When a multimonzo doesn't have a GCD of 1, that is an example of 'torsion'.
Paul Erlich's favorite definition (by Gene Ward Smith modified by Paul):
Torsion describes a condition wherein an independent set of n unison vectors fails to define a periodicity block of dimension n, because of the existence of torsion elements, meaning intervals which are not members of the group generated by the unison vectors, but some power of which are.
Gene's further revised definition:
Torsion describes a condition wherein an independent set of n unison vectors {u1, u2, ..., un} defines a non-epimorphic periodicity-block, because of the existence of a torsion element, meaning an interval which is not the product u1^{e1} u2^{e2} ... un^{en} of the set of unison vectors raised to (positive, negative or zero) integral powers, but some integer power of which is.
An example would be a block defined by 648/625 and 2048/2025; here 81/80 is not a product of these commas, but (81/80)^{2} = (648/625) (2048/2025)^{(-1)} [from Monzo: This is illustrated on the lattice diagram below:]
Torsion may be tested by forming the n by n+1 matrix whose rows correspond to the unison vectors, and calculating the GCD of the minors of the matrix. If the rows are linearly independent but the gcd is not one, we have torsion.
The term comes from mathematical usage, see Mathworld's "Torsion Group" definition.
> > > Now, the quotient module being finite...
> >
> > Whups--you are sticking "2" into the mix when you conclude this.
> > The math is more straightforward if you treat 2 as just
> > another prime number.
> >
>
> 2 is just another prime number, sure - but where exactly
> > do you think I confuse something?
Monzo's example was the block defined by 2048/2025 and 648/625; if we mod out the free group on three generators {2,3,5} by the subgroup defined by the above, we produce a mapping onto Z x Z/2Z. This has a nontrivial torsion part, so the block is a torsion block.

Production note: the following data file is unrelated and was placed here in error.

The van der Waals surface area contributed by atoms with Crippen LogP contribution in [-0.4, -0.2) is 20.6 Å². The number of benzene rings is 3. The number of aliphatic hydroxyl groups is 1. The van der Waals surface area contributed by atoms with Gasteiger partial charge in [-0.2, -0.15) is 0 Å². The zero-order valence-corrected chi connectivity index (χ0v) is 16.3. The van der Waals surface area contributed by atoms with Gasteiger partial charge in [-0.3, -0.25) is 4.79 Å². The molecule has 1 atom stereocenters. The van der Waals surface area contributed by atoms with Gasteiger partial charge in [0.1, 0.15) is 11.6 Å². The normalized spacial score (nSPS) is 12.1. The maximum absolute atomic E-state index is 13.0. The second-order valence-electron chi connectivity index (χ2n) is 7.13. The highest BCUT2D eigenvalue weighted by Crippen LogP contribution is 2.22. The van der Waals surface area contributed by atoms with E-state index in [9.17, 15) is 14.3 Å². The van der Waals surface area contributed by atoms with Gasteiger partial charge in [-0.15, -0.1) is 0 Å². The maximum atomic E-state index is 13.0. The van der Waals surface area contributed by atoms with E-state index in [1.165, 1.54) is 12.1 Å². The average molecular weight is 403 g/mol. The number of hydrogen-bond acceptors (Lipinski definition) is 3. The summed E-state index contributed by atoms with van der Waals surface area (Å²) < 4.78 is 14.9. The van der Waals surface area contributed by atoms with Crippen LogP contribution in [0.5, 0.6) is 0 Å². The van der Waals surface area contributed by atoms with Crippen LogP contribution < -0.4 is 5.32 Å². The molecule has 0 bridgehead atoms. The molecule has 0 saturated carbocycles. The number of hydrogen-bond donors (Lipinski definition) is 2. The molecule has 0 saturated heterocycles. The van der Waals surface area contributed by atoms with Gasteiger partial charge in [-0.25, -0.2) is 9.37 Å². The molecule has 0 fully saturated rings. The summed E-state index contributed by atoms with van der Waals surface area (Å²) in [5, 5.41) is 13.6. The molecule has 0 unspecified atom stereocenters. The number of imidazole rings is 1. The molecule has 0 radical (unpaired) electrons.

Using wedge products, which in the 5-limit we can identify with the cross-product, we have 2048/2025 ^ 648/625 = [11 -4 -2] ^ [3 4 -4] = [24 38 56] = 2 * [12 19 28], showing the 2-torsion. For this to work, the vectors need to be defined using the 2; Monzo unfortunately left this off and the page should be changed.
A simple method for removing torsion:
--- In tuning-math@yahoogroups.com, "monz"
> hi Gene,
>
>
> i tried deriving a periodicity-block for
> 24-ET from a <3,5,11>-prime-space by using
> the following unison-vectors:
2,3,5,11-monzo ratio [ -4 4, -1, 0 > 81:80 [ 7 0, -3, 0 > 128:125 [-17 2, 0, 4 > 131769:131072
> but instead of getting a 24-tone periodicity-block,
> i got a 48-tone torsional-block.
>
>
> 24-ET represents ratios-of-11 so well that there
> has to be a periodicity-block hiding in here somewhere.
> can you help?
i'm not sure what you're asking gene. you'd like to remove the torsion? simple -- note that the sum of the three rows in the matrix above is
which is the square of
using this for the third row of the matrix, you get
2,3,5,7-monzo ratio [ -4 4, -1 0 > 81:80 [ 7 0, -3 0 > 128:125 [ -7 3, -2 2 > 3267:3200
and the torsion is gone.
Torsion describes a condition where a set of pitch-classes appears to create a periodicity-block, when in reality that apparent periodicity-block is actually composed of two or more (call it n) identical smaller periodicity-blocks, each exactly 1/n as large as the apparent one, whose pitch-classes are separated by some interval which must be one which is not included within the actual smaller periodicity-block itself.
A classic example of torsion is in Monzo's attempt to analyze the traditional Indian system of tuning as an incomplete 24-tone periodicity-block, in Monzo, The Indian sruti system as a periodicity-block. There, one may see that the "torsional block" I calculated is composed of two 12-tone periodicity-blocks defining Ellis's Duodene, separated by the ditone (i.e., the pythagorean "major 3rd") with the ratio 81:64.
It may disclosed whether the condition of torsion is present, as follows:
The function igcd(n1, n2, ..., nk) in Maple™ returns the greatest common divisor of k integers. ... If you have a matrix with k-1 rows and k columns, you can produce k different square matrices by removing one of the columns; these (or the determinants of these) are called minors. ... The proceedure would be to get the k different integers det(min_{j}), 1 <= j <= k, where min_{j} is the matrix you get by removing the j th column, and take igcd(det(min_{1}), ..., det(min_{k})). If this is not 1, then you have torsion.
So if torsion is present, the number of pitch-classes within the periodicity-block may be found by dividing the determinant by the torsion factor.
Gene's further comments:
I would suggest adding something to explain why it is called "torsion"--namely, the existence of torsion elements. If you decide to temper out 6561/6250 and 128/125, then 81/80 is not a unison, but (81/80)^2 is. It is therefore an element of finite order, which is called a torsion element.
Here is what Mathworld has to say, which you could link to: http://mathworld.wolfram.com/TorsionGroup.html.
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